Asylum for Girls, 1925

In parts of the Jim Crow South, institutions for delinquent girls were integrated.

by Angela Apte

The new girl, songless
wears your smockbreaks dirt, cuts roots
red soil dusting dark ankles
catching sweat.

Under tinny sky,
I drag the hoe
writing a letter in the runnels—

Who picks your nits
parts lips? There is no poultice
for these nights.

Matron says,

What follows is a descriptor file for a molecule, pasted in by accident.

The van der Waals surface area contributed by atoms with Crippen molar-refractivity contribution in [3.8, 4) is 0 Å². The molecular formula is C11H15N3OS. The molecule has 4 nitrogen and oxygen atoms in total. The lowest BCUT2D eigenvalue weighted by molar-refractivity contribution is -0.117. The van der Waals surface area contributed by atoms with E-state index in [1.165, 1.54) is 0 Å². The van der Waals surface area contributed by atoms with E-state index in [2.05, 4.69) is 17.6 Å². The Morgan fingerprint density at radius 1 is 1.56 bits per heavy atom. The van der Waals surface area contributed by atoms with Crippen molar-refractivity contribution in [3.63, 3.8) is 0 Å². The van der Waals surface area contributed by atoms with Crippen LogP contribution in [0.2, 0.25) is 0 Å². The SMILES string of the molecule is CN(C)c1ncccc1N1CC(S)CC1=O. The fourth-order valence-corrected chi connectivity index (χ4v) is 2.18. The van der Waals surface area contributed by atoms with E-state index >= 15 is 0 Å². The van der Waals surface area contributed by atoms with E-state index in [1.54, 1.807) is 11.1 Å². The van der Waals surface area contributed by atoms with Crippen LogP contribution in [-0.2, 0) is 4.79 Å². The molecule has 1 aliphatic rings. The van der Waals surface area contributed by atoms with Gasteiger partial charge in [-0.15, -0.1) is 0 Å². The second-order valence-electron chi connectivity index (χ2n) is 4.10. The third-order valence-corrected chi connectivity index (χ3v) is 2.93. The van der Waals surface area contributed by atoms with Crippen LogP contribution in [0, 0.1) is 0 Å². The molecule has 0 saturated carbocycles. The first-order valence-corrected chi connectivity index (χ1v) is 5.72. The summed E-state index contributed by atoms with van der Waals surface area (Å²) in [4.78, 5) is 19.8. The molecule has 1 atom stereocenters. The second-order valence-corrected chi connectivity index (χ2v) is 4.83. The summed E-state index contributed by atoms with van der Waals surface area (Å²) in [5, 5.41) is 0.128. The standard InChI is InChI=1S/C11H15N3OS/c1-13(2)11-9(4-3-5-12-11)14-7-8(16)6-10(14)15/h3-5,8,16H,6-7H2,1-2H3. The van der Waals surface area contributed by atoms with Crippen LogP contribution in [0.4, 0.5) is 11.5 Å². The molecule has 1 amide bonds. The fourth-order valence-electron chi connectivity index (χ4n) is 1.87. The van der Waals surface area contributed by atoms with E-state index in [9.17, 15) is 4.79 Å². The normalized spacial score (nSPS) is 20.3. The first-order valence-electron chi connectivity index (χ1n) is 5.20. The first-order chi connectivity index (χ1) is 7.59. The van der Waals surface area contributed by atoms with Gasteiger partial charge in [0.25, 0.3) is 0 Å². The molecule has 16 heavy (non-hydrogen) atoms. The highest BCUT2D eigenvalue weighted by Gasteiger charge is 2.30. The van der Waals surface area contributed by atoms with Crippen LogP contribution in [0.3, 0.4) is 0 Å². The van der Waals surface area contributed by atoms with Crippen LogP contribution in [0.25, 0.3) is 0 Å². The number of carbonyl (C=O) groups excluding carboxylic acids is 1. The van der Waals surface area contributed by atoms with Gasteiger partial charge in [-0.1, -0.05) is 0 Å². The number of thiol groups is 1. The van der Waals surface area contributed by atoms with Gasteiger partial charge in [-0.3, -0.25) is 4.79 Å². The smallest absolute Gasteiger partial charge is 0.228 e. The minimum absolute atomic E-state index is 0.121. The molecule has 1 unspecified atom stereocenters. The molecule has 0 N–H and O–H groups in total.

You are coming back!

The master’s wife has complained:

Too many dishes broken
Too much noise in the quarters

Don’t worry. The baby will fit in the potato basket.
We’ll stitch a cover so her skin doesn’t burn,
say she takes after me.


 

asylum-for-girls-1925_angela-apte_lgeAngela Apte received an MFA in Poetry from Virginia Commonwealth University and is the 2012 winner of the Academy of American Poets’ Catherine and Joan Byrne Poetry Prize. She currently lives and teaches in Houston, Texas.

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